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A new way to experience traditional music of Afghanistan

Image from Mathieu Clavel's immersive visualization of one of Ustad Sarahang's musical recordings. © Mathieu Clavel

Image from Mathieu Clavel's immersive visualization of one of Ustad Sarahang's musical recordings. © Mathieu Clavel

(Summer Series): Mathieu Clavel, a master’s student in the College of Humanities (CDH) Digital Humanities Institute, is bringing musical heritage from Afghanistan to life using tools from data science and virtual reality.


When Mathieu Clavel set out to create an immersive virtual experience of a cultural heritage archive as part of his project for a digital humanities master’s course, he decided to go beyond the traditional project framework to propose his own concept, inspired by a long-standing passion for traditional music of Afghanistan and the Middle East.

“I was already collecting musical recordings from one of Afghanistan’s greatest artists of the last century, Ustad Mohammad Hussein Sarahang. So, it felt really natural for me to work on that archive, because nothing like it really exists online for this kind of music,” explains Clavel.

In addition to his master’s studies in the CDH Laboratory for Experimental Museology (EM+), led by Professor Sarah Kenderdine, Clavel regularly works as a concert organizer and musical tour guide in Iran. He is fluent in several instruments including the rubab – a stringed instrument similar to the lute that features prominently in many of Ustad Sarahang’s recordings.

Bringing intangible heritage to life

Clavel has assembled a large digital archive of some 750 recordings of Ustad Sarahang singing ghazal, one of the forms of classical Persian poetry. Now, he is in the process of augmenting each recording with metadata about the song’s technical and musical properties, and developing a website for users to browse the curated recordings.

“I am trying to identify the lyrics and musical mode of each piece, which takes a lot of time, so when the website is up I am hoping to use a crowdsourcing approach,” he says.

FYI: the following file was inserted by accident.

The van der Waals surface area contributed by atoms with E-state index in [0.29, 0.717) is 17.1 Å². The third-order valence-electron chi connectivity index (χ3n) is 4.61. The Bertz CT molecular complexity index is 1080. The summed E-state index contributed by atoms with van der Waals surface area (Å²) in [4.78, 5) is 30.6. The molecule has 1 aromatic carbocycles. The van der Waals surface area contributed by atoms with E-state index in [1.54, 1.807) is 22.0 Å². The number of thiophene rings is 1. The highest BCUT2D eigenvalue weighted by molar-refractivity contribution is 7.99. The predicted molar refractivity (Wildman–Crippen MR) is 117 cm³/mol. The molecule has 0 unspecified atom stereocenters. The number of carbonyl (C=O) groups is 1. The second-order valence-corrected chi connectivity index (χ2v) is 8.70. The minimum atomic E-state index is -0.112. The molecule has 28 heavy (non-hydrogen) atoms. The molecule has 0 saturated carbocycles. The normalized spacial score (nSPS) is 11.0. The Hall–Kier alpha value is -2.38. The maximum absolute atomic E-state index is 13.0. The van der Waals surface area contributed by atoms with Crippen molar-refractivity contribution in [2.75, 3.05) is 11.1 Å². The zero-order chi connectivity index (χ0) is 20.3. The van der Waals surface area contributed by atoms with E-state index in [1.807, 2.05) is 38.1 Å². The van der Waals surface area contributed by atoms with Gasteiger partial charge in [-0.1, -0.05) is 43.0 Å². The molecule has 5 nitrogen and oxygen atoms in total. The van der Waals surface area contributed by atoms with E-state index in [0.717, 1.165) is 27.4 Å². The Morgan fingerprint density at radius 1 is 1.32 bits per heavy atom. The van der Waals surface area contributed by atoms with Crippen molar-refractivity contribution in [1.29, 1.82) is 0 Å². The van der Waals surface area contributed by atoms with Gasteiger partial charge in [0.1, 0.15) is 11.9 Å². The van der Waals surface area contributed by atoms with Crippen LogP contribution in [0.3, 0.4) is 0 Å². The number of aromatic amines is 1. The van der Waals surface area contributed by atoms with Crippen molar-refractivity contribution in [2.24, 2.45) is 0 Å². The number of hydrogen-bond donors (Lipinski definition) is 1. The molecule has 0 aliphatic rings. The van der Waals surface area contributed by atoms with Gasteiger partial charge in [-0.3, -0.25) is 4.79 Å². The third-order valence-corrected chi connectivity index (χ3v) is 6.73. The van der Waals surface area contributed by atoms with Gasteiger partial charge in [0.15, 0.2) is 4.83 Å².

He has also developed a unique concept for immersive visual experiences of these recordings, using representations of the lyrics in Persian calligraphy. The broader goal is to see if a virtual reality headset or a fulldome video projection environment (such as one might see in a planetarium) could be an effective way for the public to engage with this or other kinds of music.

Clavel developed a proof-of-concept in the form of a 3.5-minute immersive experience, using a head-mounted virtual reality display, of one of Ustad Sarahang’s recordings. He now plans to adapt this proof-of-concept to a fulldome context, to bring another dimension to the curation and exhibition of the archive.

For Clavel, these digitization and visualization technologies are a crucial opportunity to bring to life intangible cultural heritage that people may otherwise never discover.

“It’s more difficult to deal with intangible heritage because by definition it is not set in stone, and can easily disappear,” he says. “If you want this art form to live on, you must expand the audience for it. This project is about creating this kind of engagement, and creating a visual experience that goes beyond just an old MP3 recording. Hopefully, it will be a gateway into this music and this universe.”

A digital humanities showcase

Clavel will demonstrate his project, using the head-mounted virtual reality experience, at the EPFL Open Days on September 14th and 15th. The event will also feature several other activities and exhibits for the public featuring research in the digital humanities – a field in which data science methods and digital technologies are used to study art, history, and culture.

“The digital humanities are a way to reconcile two parts of my own life, with engineering and scientific studies on one side, and the arts and cultural studies on the other,” Clavel says. “For me, the digital humanities are important, because they allow us to use tools from science and engineering in the service of art and culture.”

Who was Ustad Mohammad Hussein Sarahang ?

Ustad (Master) Mohammad Hussain Sarahang was born in Kabul, Afghanistan in 1924. He was the country’s most famous musician of his generation in the traditional music form of ghazal, and recorded many radio programs during his prolific career. He passed away in Kabul in 1983, leaving many recordings which together provide a unique source of musical heritage.

Author: Celia Luterbacher